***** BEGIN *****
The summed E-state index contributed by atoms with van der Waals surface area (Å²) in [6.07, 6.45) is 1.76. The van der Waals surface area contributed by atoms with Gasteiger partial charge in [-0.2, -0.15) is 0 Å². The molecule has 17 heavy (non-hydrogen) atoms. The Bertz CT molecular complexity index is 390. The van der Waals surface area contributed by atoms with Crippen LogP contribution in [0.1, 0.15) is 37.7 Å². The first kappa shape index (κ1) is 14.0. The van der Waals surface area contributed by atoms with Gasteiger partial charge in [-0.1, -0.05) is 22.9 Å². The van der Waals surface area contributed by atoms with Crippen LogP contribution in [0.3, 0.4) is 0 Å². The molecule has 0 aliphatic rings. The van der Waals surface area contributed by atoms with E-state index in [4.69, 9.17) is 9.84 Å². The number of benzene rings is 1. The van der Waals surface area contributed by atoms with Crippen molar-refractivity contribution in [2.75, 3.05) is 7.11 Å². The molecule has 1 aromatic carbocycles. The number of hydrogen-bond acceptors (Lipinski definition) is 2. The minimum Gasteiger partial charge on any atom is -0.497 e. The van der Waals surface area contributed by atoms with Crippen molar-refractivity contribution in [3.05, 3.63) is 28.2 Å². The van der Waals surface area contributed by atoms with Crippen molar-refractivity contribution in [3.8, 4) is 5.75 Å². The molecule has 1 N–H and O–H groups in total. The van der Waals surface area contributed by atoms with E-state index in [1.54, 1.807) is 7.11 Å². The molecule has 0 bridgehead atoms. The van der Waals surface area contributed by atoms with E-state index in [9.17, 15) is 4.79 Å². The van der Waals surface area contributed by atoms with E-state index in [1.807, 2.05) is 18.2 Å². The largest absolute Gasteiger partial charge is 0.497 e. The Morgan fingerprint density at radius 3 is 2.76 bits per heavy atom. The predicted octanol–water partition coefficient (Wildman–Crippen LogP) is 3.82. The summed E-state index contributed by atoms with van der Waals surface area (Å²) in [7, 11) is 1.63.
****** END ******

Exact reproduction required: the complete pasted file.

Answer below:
The summed E-state index contributed by atoms with van der Waals surface area (Å²) in [6.07, 6.45) is 1.76. The van der Waals surface area contributed by atoms with Gasteiger partial charge in [-0.2, -0.15) is 0 Å². The molecule has 17 heavy (non-hydrogen) atoms. The Bertz CT molecular complexity index is 390. The van der Waals surface area contributed by atoms with Crippen LogP contribution in [0.1, 0.15) is 37.7 Å². The first kappa shape index (κ1) is 14.0. The van der Waals surface area contributed by atoms with Gasteiger partial charge in [-0.1, -0.05) is 22.9 Å². The van der Waals surface area contributed by atoms with Crippen LogP contribution in [0.3, 0.4) is 0 Å². The molecule has 0 aliphatic rings. The van der Waals surface area contributed by atoms with E-state index in [4.69, 9.17) is 9.84 Å². The number of benzene rings is 1. The van der Waals surface area contributed by atoms with Crippen molar-refractivity contribution in [2.75, 3.05) is 7.11 Å². The molecule has 1 aromatic carbocycles. The number of hydrogen-bond acceptors (Lipinski definition) is 2. The minimum Gasteiger partial charge on any atom is -0.497 e. The van der Waals surface area contributed by atoms with Crippen molar-refractivity contribution in [3.05, 3.63) is 28.2 Å². The van der Waals surface area contributed by atoms with Crippen molar-refractivity contribution in [3.8, 4) is 5.75 Å². The molecule has 1 N–H and O–H groups in total. The van der Waals surface area contributed by atoms with E-state index in [1.54, 1.807) is 7.11 Å². The molecule has 0 bridgehead atoms. The van der Waals surface area contributed by atoms with E-state index in [9.17, 15) is 4.79 Å². The van der Waals surface area contributed by atoms with E-state index in [1.807, 2.05) is 18.2 Å². The largest absolute Gasteiger partial charge is 0.497 e. The Morgan fingerprint density at radius 3 is 2.76 bits per heavy atom. The predicted octanol–water partition coefficient (Wildman–Crippen LogP) is 3.82. The summed E-state index contributed by atoms with van der Waals surface area (Å²) in [7, 11) is 1.63.